The first Wizardry scenario was such a great success that a sequel was inevitable. Thus, we have the Knight of Diamonds, the second scenario in the Wizardry series. By today’s standards, many would consider this to be more of an expansion rather than a true sequel. First of all, the PC and Apple versions require that you have a save-game file from the first game. That’s right, you play with the characters you created in the previous title. Second, aside from the storyline, level design and content, there’s nothing new in the game at all. It uses the same engine as the original title – there’s just a different maze to explore and a different reason for exploring it.
In this game, we are formally introduced to the Kingdom of Llylgamyn. A nation protected from evil by a powerful relic, the Staff of Gnilda. As long as the staff rests within the city walls, no individual with evil in their heart will be permitted to breach the city gates. The one loophole to this rule, is that anyone born within the walls of the city is immune to the staff’s power. Thus, an evil, native-born mage named Davalpus is able to seize the staff and uses its power to slaughter the royal family and take his place on the throne. Little to his knowledge, the Prince and Princess escaped his attack. The prince returns wearing the armor of the legendary hero; The Knight of Diamonds. A great battle ensues between the two and in the end all that is left is a gaping hole leading deep into the chambers underneath the royal temple. The Prince and Davalpus are nowhere to be seen. Their fate is unknown. It is at this time, that the gods speak… Offended by the blasphemy that has occurred, they decree that only way to return divine protection to the city is to return the staff back to its home in the walls of the temple. And so it is up to our heroes to explore the labyrinth beneath the kingdom, ultimately collecting the legendary armor and reclaiming the staff.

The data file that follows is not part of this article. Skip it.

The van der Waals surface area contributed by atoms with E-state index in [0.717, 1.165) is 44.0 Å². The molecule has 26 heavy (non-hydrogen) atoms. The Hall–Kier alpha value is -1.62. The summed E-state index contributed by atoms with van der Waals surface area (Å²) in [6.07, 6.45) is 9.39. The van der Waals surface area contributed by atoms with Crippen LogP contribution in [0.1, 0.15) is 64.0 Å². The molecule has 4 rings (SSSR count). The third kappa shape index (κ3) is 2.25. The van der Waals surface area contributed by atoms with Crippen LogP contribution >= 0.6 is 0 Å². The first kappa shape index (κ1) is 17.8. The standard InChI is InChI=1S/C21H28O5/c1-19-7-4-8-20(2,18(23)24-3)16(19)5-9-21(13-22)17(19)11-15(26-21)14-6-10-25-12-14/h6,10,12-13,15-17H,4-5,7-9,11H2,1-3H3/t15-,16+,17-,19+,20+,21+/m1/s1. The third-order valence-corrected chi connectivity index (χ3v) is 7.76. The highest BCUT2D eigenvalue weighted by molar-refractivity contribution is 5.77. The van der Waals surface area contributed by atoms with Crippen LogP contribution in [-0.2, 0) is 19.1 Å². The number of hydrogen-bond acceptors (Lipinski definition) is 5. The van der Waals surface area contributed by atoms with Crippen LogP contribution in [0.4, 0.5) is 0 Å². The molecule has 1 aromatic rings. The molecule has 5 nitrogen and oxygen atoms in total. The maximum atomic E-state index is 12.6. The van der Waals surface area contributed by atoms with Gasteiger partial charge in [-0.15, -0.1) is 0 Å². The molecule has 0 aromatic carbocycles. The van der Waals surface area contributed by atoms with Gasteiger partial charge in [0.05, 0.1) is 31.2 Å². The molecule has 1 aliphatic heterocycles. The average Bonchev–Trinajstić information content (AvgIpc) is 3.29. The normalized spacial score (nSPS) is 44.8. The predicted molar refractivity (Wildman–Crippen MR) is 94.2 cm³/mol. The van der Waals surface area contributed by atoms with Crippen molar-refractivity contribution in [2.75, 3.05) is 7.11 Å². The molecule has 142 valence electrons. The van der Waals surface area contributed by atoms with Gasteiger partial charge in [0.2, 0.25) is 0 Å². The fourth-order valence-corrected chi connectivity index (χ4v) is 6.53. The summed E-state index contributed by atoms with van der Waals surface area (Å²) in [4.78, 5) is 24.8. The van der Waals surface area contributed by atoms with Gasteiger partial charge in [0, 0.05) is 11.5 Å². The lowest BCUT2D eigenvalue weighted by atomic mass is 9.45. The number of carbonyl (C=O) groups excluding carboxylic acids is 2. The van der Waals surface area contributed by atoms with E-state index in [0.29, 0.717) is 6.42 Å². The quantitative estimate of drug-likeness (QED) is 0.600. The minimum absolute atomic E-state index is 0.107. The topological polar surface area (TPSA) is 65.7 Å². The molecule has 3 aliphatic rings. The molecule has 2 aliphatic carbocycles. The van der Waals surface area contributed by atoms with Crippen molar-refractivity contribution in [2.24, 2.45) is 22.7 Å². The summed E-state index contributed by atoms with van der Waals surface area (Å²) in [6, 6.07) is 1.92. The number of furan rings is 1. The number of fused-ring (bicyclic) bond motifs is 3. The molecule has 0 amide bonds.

Since this game was designed to be played with characters that have already completed the first scenario, the difficulty level is on par with end of Wizardry 1. Unlike the first game, which has ten levels to explore, this game only features six dungeon levels. Upon entering the sixth floor, the game is over if you’ve managed to play your cards right. However, once you have completed the game you can return to explore, farm treasure, and take on optional bosses on that level.
Other than new monsters, mazes and challenges, there’s nothing that’s really new to see. The gameplay is identical to the first title.
It’s worthy to note that a version of the game was released for the NES. However, since there was no way to import characters between games, a new party was required. This also means the difficulty level of the game is tweaked greatly in the earlier levels for the NES version.
I enjoyed Wizardry 2 quite a bit when I was younger, and playing it again I still a lot of fun out of the title. This scenario is built on the same foundation that made the first game great, but adds a few new tricks to keep things feeling fresh. If you’re a fan of the first game, this one comes highly recommended.